Developer: Lo-fi Games
When I first saw Kenshi, I thought it was some kind of Japanese samurai simulator. Then I noticed the industrial landscapes. the technology, the other incongrous aspects. Kenshi isn't set in Japan. It may not even be set on Earth. Across this expansive desert landscape, you choose where to go, what to do, and create your own destiny
Perhaps the closest analog to Kenshi would be the medieval sim Mount & Blade. Like that game, you start Kenshi with relatively nothing, maybe a sword and some credits if you choose a certain origin, but still you're on your own in this weird futuristic-industrial wasteland. The game is simple to control: right click on an area to move your character there, left click to interact with NPCs and objects. Different menu options modify your movement and other factors. Combat isn't a direct affair; you can set defensive modes but fighting is very hands-off. Kenshi's focus isn't on the combat though, it's on starting from nothing and building something. Recruit other travelers, build your tribe, wander the craggy dunes. Settle down, build a fortress, a trading post, a settlement. Construct defenses, walls, armories, research labs, power sources, taverns. Defend your homestead from invaders, expand your influence, make alliances, make enemies.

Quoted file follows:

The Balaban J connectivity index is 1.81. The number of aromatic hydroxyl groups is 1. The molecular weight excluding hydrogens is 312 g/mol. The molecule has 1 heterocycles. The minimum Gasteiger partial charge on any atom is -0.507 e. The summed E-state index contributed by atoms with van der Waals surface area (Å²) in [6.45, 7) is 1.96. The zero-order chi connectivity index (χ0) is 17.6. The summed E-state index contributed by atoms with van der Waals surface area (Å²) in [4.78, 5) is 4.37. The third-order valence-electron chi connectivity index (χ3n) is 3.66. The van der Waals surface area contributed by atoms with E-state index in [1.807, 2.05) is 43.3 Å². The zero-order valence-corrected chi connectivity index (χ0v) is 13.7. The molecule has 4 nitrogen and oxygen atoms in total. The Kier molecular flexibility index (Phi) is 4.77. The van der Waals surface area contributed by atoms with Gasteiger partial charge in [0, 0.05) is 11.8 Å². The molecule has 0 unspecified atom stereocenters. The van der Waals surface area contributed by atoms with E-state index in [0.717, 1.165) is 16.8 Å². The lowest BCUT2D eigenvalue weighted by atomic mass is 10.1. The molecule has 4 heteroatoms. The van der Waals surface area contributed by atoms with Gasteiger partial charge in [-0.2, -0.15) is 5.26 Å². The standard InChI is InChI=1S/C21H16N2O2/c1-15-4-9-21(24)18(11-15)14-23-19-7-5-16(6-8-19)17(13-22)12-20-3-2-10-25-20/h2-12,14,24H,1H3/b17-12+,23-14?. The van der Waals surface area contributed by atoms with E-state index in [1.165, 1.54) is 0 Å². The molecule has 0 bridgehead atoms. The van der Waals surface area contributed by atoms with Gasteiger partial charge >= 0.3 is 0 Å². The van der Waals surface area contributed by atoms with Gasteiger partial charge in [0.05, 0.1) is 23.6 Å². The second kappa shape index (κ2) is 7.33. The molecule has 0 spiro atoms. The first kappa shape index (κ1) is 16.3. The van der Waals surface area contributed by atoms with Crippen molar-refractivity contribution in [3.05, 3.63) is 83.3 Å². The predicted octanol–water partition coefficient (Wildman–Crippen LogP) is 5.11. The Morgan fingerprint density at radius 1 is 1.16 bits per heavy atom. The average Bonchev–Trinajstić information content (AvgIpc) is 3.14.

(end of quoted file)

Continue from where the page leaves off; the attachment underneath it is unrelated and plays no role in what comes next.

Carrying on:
Kenshi offers a large variety of possibilities and potential, but there were still some glaring flaws, the most critical being the camera. The camera is extremely finnicky and just overall hard to control. It doesn't stay locked on to your character and is just a pain to constantly adjust and move around. The menus felt clunky and difficult to navigate, which is a problem when a lot of the game is controlled through selecting options and choices through menus. Furthermore, the game desperately needs a longer, structured tutorial to explain the game's numerous facets.
Kenshi is still in alpha and still very much a work in progress, but is a game with incredible promise and potential. The most recent update added audio and a soundtrack, armor crafting, new origin options, and other features. A lot more is planned for the full game, ranging from various faction like police and cannibals to dynamic weather and new environments to survival elements such as hunger and thirst and AI improvements. You can purchase Kenshi from the developer's site and Steam.